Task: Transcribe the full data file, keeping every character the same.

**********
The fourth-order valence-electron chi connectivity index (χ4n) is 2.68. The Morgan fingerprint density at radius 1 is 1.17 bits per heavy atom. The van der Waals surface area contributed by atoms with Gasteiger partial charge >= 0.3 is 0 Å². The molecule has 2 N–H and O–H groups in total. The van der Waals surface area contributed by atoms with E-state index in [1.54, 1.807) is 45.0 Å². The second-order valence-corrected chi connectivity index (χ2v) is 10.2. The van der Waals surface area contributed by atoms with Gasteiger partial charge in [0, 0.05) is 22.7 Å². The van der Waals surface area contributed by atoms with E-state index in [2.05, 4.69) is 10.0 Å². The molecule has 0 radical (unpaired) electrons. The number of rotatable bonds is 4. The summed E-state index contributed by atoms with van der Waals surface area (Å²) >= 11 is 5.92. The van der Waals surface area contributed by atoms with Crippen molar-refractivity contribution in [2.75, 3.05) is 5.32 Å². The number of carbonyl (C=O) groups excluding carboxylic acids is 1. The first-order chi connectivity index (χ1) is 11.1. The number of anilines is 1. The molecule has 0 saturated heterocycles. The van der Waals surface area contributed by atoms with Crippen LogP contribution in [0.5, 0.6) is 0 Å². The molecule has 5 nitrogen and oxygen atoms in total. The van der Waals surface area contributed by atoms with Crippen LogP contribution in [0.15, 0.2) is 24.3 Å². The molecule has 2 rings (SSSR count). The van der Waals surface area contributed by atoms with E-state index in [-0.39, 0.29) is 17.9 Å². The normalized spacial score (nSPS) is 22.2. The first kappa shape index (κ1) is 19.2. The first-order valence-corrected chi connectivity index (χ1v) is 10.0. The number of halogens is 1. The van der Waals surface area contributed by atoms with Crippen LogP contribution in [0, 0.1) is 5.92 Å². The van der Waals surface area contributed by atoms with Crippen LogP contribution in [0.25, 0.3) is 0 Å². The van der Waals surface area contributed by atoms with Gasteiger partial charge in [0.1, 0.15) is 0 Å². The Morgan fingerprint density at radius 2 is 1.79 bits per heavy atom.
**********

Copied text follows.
The fourth-order valence-electron chi connectivity index (χ4n) is 2.68. The Morgan fingerprint density at radius 1 is 1.17 bits per heavy atom. The van der Waals surface area contributed by atoms with Gasteiger partial charge >= 0.3 is 0 Å². The molecule has 2 N–H and O–H groups in total. The van der Waals surface area contributed by atoms with E-state index in [1.54, 1.807) is 45.0 Å². The second-order valence-corrected chi connectivity index (χ2v) is 10.2. The van der Waals surface area contributed by atoms with Gasteiger partial charge in [0, 0.05) is 22.7 Å². The van der Waals surface area contributed by atoms with E-state index in [2.05, 4.69) is 10.0 Å². The molecule has 0 radical (unpaired) electrons. The number of rotatable bonds is 4. The summed E-state index contributed by atoms with van der Waals surface area (Å²) >= 11 is 5.92. The van der Waals surface area contributed by atoms with Crippen molar-refractivity contribution in [2.75, 3.05) is 5.32 Å². The number of carbonyl (C=O) groups excluding carboxylic acids is 1. The first-order chi connectivity index (χ1) is 11.1. The number of anilines is 1. The molecule has 0 saturated heterocycles. The van der Waals surface area contributed by atoms with Crippen LogP contribution in [0.5, 0.6) is 0 Å². The molecule has 5 nitrogen and oxygen atoms in total. The van der Waals surface area contributed by atoms with Crippen LogP contribution in [0.15, 0.2) is 24.3 Å². The molecule has 2 rings (SSSR count). The van der Waals surface area contributed by atoms with E-state index in [-0.39, 0.29) is 17.9 Å². The normalized spacial score (nSPS) is 22.2. The first kappa shape index (κ1) is 19.2. The first-order valence-corrected chi connectivity index (χ1v) is 10.0. The number of halogens is 1. The van der Waals surface area contributed by atoms with Crippen LogP contribution in [0, 0.1) is 5.92 Å². The van der Waals surface area contributed by atoms with Crippen LogP contribution in [0.25, 0.3) is 0 Å². The van der Waals surface area contributed by atoms with Gasteiger partial charge in [0.1, 0.15) is 0 Å². The Morgan fingerprint density at radius 2 is 1.79 bits per heavy atom.